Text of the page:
- Professor Jill Adler: Revisiting resources as a theme in mathematics education
- Professor Jinfa Cai: Mathematical Problem Posing, Curriculum Development, and Professional Learning
- Professor Birgit Pepin: Mathematics (E-)Textbooks: Help or Hindrance for Innovation?
- Professor Susanne Prediger: Enhancing and understanding students’ processes of mathematization and active knowledge organization - Didactical Design Research for and with textbooks in the KOSIMA-Project
Professor Jill Adler
(University of the Witwatersrand, South Africa; King’s College London, UK)
Revisiting resources as a theme in mathematics education
The idea of interrogating resources and their use in school mathematics practice was mooted some twenty years ago, arguing for an extension of the notion of a resource beyond the physical and material, and examination of their use in practice (Adler, 2000). In this time extensive related work has evolved. In this presentation I will revisit the early work, the trajectory of selected related developments, including relevant work on textbooks, and reflect on its current salience
Professor Jinfa Cai
(Changjiang Scholar, China Ministry of Education, Southwest University; University of Delaware, US)
Mathematical Problem Posing, Curriculum Development, and Professional Learning
Recent years have seen an increased effort to incorporate problem posing into school mathematics at different educational levels around the world. Curriculum has historically been viewed as a powerful agent for instructional change. Given the potential positive impact of including problem-posing activities in mathematics classrooms, it is useful to consider how curriculum might support such activities. In this plenary, I will first present a historical analysis of mathematical problem-posing activities in both China and the United States over the past several decades. Unfortunately, this analysis shows that only a very small proportion of the mathematical activities included in Chinese and U.S. curricula were problem-posing activities. Thus, the call to integrate problem-posing activities in mathematics classrooms is not well aligned with existing curricular resources and there is a need to help teachers develop problem-posing resources and implement problem posing in mathematics classrooms. I will then present findings from a longitudinal study investigating the impact of teachers’ learning to teach mathematics using problem posing on students’ thinking and affect. I will end by discussing methodological issues related to historical analyses of curricula and a longitudinal study of teachers’ professional learning.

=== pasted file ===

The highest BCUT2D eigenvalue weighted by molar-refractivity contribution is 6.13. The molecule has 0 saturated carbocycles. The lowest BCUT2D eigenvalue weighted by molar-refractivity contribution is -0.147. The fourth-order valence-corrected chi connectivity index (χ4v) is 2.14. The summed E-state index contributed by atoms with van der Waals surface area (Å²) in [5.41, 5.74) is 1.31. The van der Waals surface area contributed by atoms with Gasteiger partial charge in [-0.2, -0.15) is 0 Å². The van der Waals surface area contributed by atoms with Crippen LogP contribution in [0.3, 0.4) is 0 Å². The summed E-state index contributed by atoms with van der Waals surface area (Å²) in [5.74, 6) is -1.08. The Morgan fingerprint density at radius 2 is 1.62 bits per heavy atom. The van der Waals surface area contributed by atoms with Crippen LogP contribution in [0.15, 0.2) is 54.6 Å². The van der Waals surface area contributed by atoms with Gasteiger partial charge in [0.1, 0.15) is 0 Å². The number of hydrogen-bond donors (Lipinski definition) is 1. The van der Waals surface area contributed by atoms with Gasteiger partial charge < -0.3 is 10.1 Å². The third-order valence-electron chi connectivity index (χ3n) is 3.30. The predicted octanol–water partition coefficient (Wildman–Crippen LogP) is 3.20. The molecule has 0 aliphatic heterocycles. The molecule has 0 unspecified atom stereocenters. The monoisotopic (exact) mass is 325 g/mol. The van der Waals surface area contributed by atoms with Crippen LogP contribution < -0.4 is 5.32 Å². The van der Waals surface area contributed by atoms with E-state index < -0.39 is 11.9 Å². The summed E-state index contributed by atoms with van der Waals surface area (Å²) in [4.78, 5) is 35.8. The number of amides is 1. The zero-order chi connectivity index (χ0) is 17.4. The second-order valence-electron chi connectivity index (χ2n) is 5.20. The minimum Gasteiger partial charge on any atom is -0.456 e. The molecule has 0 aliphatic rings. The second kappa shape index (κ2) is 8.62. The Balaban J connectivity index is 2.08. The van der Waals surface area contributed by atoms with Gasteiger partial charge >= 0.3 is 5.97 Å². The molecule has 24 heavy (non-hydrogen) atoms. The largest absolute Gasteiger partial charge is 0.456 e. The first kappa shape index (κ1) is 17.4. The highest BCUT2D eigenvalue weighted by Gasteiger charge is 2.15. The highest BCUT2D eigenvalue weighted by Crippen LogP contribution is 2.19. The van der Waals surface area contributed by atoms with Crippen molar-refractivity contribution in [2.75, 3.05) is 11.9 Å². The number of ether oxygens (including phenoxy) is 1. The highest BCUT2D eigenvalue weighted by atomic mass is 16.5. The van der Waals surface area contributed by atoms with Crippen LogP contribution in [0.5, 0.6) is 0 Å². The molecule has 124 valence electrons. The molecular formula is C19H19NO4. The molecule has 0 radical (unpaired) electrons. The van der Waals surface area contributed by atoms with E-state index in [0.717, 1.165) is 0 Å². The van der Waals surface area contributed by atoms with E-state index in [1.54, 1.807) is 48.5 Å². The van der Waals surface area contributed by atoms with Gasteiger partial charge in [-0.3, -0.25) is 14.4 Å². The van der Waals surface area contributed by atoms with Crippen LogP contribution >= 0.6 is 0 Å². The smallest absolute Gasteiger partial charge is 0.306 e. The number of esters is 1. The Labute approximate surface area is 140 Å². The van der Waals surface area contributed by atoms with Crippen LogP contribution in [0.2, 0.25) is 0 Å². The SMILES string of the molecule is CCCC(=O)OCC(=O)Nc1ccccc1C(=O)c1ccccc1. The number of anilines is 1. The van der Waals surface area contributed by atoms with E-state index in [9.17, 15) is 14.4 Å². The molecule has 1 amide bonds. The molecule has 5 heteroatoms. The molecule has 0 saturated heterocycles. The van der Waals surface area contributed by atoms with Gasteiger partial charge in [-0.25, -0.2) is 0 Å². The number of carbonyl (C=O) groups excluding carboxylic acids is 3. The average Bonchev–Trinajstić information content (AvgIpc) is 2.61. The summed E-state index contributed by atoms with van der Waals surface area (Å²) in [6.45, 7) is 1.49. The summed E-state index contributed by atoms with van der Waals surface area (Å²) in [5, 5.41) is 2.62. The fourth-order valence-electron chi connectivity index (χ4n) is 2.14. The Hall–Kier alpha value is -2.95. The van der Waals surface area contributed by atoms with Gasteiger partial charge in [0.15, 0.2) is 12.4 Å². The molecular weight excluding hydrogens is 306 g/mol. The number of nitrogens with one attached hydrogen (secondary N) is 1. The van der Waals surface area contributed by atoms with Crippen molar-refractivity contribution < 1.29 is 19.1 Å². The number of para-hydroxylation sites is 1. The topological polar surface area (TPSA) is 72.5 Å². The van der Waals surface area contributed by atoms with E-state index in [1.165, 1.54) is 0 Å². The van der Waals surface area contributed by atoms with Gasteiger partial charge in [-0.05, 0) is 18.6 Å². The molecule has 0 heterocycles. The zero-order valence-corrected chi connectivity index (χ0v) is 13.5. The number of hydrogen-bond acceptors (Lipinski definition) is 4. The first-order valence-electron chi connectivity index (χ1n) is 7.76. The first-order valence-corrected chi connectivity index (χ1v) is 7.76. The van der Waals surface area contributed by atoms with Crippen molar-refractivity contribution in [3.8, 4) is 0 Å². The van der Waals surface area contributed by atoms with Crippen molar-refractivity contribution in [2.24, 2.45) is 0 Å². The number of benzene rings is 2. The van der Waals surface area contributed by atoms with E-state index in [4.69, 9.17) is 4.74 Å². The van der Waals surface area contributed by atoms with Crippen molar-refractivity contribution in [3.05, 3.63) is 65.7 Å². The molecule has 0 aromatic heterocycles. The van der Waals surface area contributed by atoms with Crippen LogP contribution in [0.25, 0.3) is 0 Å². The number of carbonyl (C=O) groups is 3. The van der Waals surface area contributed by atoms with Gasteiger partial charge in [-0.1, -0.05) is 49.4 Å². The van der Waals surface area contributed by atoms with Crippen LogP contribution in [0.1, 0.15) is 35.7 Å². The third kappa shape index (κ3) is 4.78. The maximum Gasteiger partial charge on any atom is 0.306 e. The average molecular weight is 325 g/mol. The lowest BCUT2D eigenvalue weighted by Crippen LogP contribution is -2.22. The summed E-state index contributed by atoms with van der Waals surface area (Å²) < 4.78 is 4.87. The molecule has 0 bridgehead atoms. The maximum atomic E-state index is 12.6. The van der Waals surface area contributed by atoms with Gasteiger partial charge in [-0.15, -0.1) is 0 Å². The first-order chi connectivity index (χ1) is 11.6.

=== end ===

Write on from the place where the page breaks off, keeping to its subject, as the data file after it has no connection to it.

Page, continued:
Professor Birgit Pepin
(Eindhoven University of Technology, The Netherlands)
Mathematics (E-)Textbooks: Help or Hindrance for Innovation?
Textbooks may help education innovation as they can efficiently steer and support many teachers to enact renewed curriculum intentions in classroom processes. At the same time textbooks may also hinder real innovation as they reduce the opportunities of teachers to (re)design the curriculum, or to develop curriculum design capacity, by an overdose of detailed scripts that reduce teachers to technical slaves. E-textbooks are heralded to be interactive and to support teachers in their everyday classroom practices, as well as in their curriculum (re-)design, and innovative and collaborative work with colleagues. However, access to useful subject-didactical resources does not always lead to curriculum renewal and innovative practices.
In this presentation I suggest a promising middle road: educative materials, focusing on a limited number of essential characteristics for curriculum renewal. Such materials may:
- help teachers to orientate on and practice with new elements in their teaching repertoire;
- guide teachers in role taking experiences that exemplify new pedagogical approaches;
- create opportunities for shared reflection by teachers that may challenge also their beliefs about appropriate teaching.
It is argued that such educative materials are best designed and piloted by small teams of mixed composition: teachers, teacher educators, curriculum designers, and researchers. The development process is said to be iterative, with gradually shifting emphasis in quality criteria: from relevance, to consistency, practicality, and effectiveness.
Professor Susanne Prediger
(TU Dortmund University, Germany)
Enhancing and understanding students’ processes of mathematization and active knowledge organization - Didactical Design Research for and with textbooks in the KOSIMA-Project
When textbook research is conducted as design research, two aims are systematically combined: (a) research-based design of teaching-learning arrangements and (b) design-based research for a deeper understanding of the initiated learning processes. In the Kosima-project, 18 years were spent on enhancing and understanding students’ learning processes, with a specific focus on mathematization and active knowledge organization. Initiating rich processes of mathematization is a central aim for all mathematics education. However, many obstacles appear for these processes to generate solid and sustainable mathematical knowledge. By Didactical Design Research, obstacles in students’ learning pathways can be systematically identified in the Kosima-project and then overcome.